"Blue Anchor vessel sighted a considerable distance out. Slowly making for Durban. Could be the Waratah."

The Chair of the House of Representatives in the Australian Parliament halted proceedings to read out the cable, saying: "Mr. Speaker has just informed me that he has news on reliable authority that the SS Waratah has been sighted making slowly towards Durban." [6] In Adelaide, the town bells were rung. However, it turned out that the ship in question had not been the Waratah.

On August 13, 1909 the "Insiza" reported seeing bodies off the "Bashow" {Banshee{?} River [7]

In September 1909, the Blue Anchor Line chartered the Union Castle ship Sabine to search for the Waratah. The search of the Sabine covered 14,000 miles, but yielded no result.

1910: relatives of the Waratah passengers chartered the Wakefield and conducted a search for three months, which again proved unsuccessful. The official enquiry into the fate of the Waratah was held at London in December 1910. Among others, Claude Sawyer gave testimony on that occasion.

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Inquiry into sinking

The Board of Trade inquiry into the disappearance quickly came to focus on the supposed instability of the Waratah.[8] Evidence was greatly hampered by the lack of any survivors from the ship's final voyage (other than the small number, including Claude Sawyer, who had disembarked in Durban). Most evidence came from passengers and crew from Waratah's maiden voyage, her builders and those who had handled her in port.

The expert witnesses all agreed that the Waratah was designed and built properly and sailed in good condition.[9] She had passed numerous inspections, including those by her builders, her owners, the Board of Trade and two by Lloyds of London, who gave her the classification "+100 A1" - their top rating,[10] granted only to ships which Lloyds had inspected and assessed throughout the design, construction, fitting out and sea trials, on top of the two valuations and inspections Lloyds had made of the completed Waratah.

Many witnesses testified that the ship had a very long roll (a reluctance to right herself after leaning into a swell). One passenger on her maiden voyage said that when in the Southern Ocean she developed a list to starboard to such an extent that water would not run out of the baths, and she held this list for several hours before rolling upright. This passenger, Professor William Bragg, a member of The Royal Society, had a knowledge of the workings of stability, and concluded that the ship's metacentre was just below her centre of gravity. When slowly rolled over towards one side, she reached a point of equilibrium and would stay leaning over until a shift in the sea or wind pushed her upright.[11]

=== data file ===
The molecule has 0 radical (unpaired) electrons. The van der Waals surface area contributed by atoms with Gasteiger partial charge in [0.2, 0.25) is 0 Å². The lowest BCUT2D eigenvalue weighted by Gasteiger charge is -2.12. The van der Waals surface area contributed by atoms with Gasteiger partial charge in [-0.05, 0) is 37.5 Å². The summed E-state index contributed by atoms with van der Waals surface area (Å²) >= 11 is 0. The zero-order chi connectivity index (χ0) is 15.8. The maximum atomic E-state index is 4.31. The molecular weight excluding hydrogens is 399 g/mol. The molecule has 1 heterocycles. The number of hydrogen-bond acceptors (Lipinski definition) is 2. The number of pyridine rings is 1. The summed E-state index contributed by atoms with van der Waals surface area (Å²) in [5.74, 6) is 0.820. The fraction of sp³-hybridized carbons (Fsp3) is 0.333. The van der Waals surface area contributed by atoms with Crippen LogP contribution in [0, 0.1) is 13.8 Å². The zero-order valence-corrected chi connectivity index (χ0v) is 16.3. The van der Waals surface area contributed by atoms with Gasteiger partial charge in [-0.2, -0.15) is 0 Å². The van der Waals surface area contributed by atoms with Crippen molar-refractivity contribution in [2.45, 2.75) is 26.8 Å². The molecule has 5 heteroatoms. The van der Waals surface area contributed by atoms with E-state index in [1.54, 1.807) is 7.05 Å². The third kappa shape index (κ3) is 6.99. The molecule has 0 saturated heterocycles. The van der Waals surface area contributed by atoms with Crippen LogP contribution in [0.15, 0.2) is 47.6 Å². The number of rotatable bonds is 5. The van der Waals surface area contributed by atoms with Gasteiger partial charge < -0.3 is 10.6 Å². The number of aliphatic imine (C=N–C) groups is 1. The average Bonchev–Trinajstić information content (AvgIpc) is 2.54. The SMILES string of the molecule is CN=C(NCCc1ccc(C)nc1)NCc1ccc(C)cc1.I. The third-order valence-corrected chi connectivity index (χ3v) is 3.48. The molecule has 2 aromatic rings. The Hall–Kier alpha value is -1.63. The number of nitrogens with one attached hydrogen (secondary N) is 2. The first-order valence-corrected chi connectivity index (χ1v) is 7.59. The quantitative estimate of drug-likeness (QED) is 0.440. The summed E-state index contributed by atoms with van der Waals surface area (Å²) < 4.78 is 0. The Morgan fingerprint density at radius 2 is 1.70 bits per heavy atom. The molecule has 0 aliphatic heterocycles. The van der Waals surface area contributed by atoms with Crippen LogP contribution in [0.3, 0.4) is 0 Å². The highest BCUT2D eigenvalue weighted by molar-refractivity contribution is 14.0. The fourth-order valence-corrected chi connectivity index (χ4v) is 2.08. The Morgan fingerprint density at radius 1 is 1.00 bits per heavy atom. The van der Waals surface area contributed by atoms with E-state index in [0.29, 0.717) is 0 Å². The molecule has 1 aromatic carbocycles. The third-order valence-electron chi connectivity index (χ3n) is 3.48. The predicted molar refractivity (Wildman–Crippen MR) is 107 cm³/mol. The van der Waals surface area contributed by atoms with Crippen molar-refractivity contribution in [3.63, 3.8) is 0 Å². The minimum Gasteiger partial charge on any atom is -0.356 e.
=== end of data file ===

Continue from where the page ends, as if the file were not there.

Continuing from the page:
Other passengers and crew members commented on her lack of stability, and those responsible for handling the ship in port said she was so unstable when unladen that she could not be moved in harbour without ballast.[12]

However, for every witness of this opinion, another could be found who said the opposite. Both former passengers and crew members (ranking from stokers to a deck officer) said the Waratah was perfectly stable, with a comfortable, easy roll.[13] Many said they felt she was especially stable. The ship's builders produced calculations to prove that even with a load of coal on her deck (that several witnesses claim she was carrying when she left Durban) she was not top heavy.[9]

The inquiry was unable to make any conclusions from this mixed and contradictory evidence. It did not blame the Blue Anchor Line, but did make several negative comments in regard to the company's practices in determining the performance and seaworthiness of its new ships.[14] Correspondence between Captain Ilbery and the line's managers show he commented on numerous details about the ship's fixtures, fittings, cabins, public rooms, ventilation and other areas, but failed to make any mention at the basic level of the Waratah's seaworthiness and handling. Equally, the company never asked Captain Ilbery about these areas.[15] This led many to speculate that Ilbery had concerns about the Waratah and its stability, but deliberately kept such doubts quiet. However, it is also possible that neither he nor the Blue Anchor Line felt it necessary to cover such areas, because the Waratah was heavily based on a previous (and highly successful) Blue Anchor ship, the Geelong, and so the Waratah's handling was assumed to be the same.